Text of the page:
Student in the “Field Methods in Tropical Ecology” class presented experiments on firefly mating, strangler fig soil content, and butterfly diversity, (Emma and I went overtime trying to explain all the results of our macroinvertebrate communities and land use experiment) while those in the anthropology course presented works on informal food exchange networks, cigarette culture, and raw milk trade.

Finally, presentations for our Environmental Sustainability class stretched from project proposals suggesting that the Institute create a permaculture garden and build two composting toilets to a research project about biodigesters, a documentary video about CO2 emissions and personal automobile use in the Monteverde area, and Sarah's and my Cosecha de Cienca (Harvest of Science) book documenting fifteen experiments about shade-grown coffee, organic fungicides, and biodiversity protection on farms.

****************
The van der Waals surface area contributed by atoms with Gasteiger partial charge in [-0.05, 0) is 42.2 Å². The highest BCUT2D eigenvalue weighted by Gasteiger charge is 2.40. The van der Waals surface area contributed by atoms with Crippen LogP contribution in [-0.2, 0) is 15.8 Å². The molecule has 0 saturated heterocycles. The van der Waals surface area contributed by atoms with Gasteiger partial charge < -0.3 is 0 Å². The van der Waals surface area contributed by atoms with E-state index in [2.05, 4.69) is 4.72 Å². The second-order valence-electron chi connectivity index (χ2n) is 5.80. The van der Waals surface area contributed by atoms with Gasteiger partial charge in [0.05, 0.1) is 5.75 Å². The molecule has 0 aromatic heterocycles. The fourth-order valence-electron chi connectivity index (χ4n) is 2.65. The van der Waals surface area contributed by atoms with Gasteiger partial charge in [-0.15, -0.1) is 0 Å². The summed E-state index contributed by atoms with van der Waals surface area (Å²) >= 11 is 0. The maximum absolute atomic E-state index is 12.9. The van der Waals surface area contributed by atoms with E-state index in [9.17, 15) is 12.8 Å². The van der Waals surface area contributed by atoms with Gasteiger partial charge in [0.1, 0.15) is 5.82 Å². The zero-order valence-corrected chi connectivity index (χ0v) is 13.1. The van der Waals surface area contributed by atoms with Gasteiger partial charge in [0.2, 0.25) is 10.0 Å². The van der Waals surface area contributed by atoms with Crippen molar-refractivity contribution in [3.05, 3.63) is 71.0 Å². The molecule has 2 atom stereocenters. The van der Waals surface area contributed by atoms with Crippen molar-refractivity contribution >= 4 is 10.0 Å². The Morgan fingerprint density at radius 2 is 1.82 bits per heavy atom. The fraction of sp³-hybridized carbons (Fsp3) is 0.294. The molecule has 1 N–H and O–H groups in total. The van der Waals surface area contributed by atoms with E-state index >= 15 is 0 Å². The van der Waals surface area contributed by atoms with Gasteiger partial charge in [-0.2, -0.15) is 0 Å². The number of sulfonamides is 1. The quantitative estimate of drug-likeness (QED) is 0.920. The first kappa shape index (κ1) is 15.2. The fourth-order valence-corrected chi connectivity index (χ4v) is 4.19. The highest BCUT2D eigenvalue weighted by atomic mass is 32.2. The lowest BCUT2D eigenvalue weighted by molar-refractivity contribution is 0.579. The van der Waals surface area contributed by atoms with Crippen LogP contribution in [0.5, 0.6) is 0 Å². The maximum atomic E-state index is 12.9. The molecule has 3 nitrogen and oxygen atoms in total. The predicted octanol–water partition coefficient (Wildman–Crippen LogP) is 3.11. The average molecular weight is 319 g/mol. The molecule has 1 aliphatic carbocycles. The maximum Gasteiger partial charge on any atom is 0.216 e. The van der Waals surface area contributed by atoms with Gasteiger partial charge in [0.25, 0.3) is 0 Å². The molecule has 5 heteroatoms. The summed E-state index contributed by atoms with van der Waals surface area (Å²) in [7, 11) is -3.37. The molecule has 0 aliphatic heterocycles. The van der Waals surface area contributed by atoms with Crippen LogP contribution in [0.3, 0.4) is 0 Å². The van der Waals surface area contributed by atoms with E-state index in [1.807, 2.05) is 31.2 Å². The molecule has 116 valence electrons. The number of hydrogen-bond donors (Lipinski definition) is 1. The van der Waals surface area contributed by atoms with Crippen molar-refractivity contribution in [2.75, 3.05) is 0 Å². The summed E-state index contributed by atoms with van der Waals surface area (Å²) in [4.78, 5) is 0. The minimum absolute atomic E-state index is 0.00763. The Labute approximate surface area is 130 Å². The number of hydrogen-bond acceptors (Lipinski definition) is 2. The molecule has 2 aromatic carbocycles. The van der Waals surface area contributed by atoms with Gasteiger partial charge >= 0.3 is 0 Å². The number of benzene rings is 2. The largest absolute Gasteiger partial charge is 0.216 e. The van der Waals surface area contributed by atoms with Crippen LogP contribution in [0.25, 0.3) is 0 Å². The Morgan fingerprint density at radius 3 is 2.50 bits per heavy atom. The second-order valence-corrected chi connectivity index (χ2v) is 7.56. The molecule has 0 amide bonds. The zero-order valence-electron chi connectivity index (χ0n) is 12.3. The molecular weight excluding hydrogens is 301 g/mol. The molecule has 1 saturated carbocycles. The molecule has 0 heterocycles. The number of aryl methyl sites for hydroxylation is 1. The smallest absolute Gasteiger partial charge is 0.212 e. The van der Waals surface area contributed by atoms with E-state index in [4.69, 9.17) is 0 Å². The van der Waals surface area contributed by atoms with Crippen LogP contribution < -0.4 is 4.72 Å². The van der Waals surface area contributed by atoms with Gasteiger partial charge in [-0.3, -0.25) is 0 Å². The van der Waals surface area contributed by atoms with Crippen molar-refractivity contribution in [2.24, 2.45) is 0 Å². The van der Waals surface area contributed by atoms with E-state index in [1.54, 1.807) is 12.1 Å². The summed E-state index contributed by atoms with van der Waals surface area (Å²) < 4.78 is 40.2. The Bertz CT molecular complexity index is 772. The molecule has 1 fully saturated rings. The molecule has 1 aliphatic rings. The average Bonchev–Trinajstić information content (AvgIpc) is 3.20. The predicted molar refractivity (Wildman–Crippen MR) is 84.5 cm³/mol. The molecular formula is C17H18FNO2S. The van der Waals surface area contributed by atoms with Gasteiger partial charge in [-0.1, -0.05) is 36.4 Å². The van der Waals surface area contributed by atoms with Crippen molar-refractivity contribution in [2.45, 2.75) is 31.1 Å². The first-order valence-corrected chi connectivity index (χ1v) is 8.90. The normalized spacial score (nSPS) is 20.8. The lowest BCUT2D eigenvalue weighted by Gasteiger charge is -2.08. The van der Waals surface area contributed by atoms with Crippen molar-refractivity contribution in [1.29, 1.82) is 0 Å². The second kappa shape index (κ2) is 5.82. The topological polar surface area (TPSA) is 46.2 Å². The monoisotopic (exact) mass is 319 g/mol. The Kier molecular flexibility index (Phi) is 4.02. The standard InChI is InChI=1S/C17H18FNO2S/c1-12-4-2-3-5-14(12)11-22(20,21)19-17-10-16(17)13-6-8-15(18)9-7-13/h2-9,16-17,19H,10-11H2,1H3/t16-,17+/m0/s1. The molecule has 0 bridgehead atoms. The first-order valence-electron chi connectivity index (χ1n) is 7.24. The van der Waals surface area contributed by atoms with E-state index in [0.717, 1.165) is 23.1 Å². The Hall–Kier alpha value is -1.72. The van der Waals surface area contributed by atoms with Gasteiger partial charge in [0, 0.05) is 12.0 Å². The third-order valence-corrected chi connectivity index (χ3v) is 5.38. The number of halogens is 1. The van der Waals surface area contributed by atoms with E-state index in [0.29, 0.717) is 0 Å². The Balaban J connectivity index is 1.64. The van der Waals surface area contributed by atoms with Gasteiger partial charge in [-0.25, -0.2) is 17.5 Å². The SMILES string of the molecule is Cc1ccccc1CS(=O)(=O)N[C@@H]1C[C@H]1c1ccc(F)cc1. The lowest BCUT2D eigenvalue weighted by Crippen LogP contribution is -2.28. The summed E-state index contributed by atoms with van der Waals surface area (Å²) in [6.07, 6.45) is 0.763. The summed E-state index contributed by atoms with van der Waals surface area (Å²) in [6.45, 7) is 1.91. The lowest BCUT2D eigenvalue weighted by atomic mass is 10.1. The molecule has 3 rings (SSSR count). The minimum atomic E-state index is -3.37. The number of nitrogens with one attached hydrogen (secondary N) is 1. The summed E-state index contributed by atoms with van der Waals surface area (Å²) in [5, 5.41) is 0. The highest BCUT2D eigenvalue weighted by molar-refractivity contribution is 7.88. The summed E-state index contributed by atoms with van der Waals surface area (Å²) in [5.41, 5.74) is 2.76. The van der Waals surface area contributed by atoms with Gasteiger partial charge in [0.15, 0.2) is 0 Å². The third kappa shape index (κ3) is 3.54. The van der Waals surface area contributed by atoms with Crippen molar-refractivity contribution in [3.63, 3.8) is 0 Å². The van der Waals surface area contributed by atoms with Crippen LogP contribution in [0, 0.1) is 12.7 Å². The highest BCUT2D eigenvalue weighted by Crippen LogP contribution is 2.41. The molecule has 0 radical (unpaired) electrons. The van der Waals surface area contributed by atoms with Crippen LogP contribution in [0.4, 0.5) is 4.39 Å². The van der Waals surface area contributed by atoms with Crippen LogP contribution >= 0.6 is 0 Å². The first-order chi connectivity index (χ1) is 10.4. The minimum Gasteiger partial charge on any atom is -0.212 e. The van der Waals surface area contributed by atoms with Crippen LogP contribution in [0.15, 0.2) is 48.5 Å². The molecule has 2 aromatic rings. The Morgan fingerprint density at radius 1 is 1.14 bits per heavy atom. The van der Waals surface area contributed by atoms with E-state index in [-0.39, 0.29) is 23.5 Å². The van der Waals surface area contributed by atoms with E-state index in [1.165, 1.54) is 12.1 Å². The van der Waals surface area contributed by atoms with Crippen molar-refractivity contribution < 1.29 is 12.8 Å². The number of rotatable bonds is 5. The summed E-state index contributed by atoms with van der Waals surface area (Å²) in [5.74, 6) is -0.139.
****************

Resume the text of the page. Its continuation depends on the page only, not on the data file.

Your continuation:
Elise, me, Emma, and Erin on the caminata (walkathon) fundraiser for the Monteverde Friends School. Volcan Arenal is behind us.

After the presentations on Tuesday, one of our professors stood up to make closing remarks. Pati, our extremely well-loved, absolutely insane, enthusiastic about everything but especially insects, sing alongs, and homemade documentaries, mother of a toddler, Ecuadorian resident-ecologist and professor began to recount when she first met us in San Jose, a day or two after our arrival in January. “One hundred and ten days ago, hace ciento y dies dias...”